What Parts To Replace When Servicing A Car & Why.

Regularly servicing your car is still the best way to save on maintenance costs in the long run, but do you know why certain things are replaced at certain times during a car’s life? Why not change everything in one fell swoop and be done with it until next time? Well, you could do that if you are not concerned about costs, but that is not the only reason.

The main reason has to do with the fact that some parts have finite service lives, and in this article we will look at why it is imperative that some parts and fluids be replaced on a regular basis during routine servicing to keep any car in peak condition. Let us start with the engine oil..

Why replace the engine oil?

While oil replacement intervals differ from car to car, the general rule is that oil should be replaced at around every 6 000 miles, instead of every 3 000 miles as was the case only a few years ago.

However, all new cars should ideally receive an oil and filter change during the first 1 000 or so to remove all the wear particles that result from breaking in an engine, but after the first oil change, the manufacturers recommendations must be followed religiously, and here is why..

While the additives in modern engine oil do a great job at reducing mechanical wear and keeping engines clean, they can do so only for a limited time before they start to degrade, and break down. The main reasons why this happens is that some additives react very strongly with oxygen, and the friction modifying additives are the first to suffer from oxidation. Oxidized oil forms harmful sludge, and the only way to prevent this happening is by replacing the oil at the prescribed intervals.

Other reasons include contact with combustion products and moisture, which creates sulphuric acid, a highly corrosive agent that can wreak havoc in any engine if it is allowed to reach critical concentrations.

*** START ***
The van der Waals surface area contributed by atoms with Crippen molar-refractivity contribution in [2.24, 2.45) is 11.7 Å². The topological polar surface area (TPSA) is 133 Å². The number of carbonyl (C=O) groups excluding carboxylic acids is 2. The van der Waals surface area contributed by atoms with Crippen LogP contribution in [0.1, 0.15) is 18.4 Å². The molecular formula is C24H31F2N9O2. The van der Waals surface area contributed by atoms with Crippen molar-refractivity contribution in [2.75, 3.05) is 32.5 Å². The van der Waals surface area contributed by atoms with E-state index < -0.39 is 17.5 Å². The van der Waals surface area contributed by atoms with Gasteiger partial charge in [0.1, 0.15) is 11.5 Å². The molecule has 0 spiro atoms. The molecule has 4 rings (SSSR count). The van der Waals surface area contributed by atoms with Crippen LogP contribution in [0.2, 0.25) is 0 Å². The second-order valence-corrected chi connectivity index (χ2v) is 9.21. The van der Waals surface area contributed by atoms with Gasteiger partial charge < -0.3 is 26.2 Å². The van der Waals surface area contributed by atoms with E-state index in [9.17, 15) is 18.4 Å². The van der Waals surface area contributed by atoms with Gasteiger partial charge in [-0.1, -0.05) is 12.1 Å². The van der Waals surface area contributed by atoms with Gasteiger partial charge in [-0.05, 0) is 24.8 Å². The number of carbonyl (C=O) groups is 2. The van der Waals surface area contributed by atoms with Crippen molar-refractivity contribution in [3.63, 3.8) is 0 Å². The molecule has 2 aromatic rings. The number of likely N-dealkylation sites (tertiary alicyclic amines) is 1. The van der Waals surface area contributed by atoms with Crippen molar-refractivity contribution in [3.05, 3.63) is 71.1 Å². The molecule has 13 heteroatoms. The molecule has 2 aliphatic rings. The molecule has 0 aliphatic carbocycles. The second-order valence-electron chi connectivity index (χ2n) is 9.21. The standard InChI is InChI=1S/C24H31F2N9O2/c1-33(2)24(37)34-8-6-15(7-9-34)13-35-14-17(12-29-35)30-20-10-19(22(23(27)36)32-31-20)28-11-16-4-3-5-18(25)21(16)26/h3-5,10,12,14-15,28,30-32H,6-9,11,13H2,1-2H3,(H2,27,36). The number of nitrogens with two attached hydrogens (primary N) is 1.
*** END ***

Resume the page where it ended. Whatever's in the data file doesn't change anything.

In older cars, the degradation of oil is accelerated by defective or clogged PCV valves, whose function is the effective ventilation of the engine to remove volatile substances, and even though the replacement of this valve is a prescribed service item on almost all cars, it is sadly often ignored or overlooked, so be on the lookout for a defective PCV valve if you detect sludge in your engine.

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Why replace the oil filter?

This should be self-explanatory, but if the oil filter clogs up and no longer allows the passage of oil, the dirty oil is allowed to by-pass the filter through a by-pass valve in the filter housing. In short, this means that dirty, unfiltered oil is pumped around the engine. To prevent this from happening, the oil filter MUST be replaced at every oil change.

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Why replace the air filter?

Air filters are designed to filter out dust, grit, and other solid particulate matter from the air before it enters the engine, where it can cause serious damage by scoring the cylinder walls and piston rings, thus destroying the rings’ ability to contain the combustion pressure on the one hand, and to control the excess oil on the cylinder walls on the other.

Scored cylinder walls cause increased oil consumption, damage to catalytic converters due to high levels of hydrocarbons in the exhaust gas, and reduced spark plug life due to unburned oil being deposited on the electrodes. There is more though- a clogged air filter also starves the engine of inlet air, which causes increased fuel consumption, and all of the other problems associated with scored cylinder walls.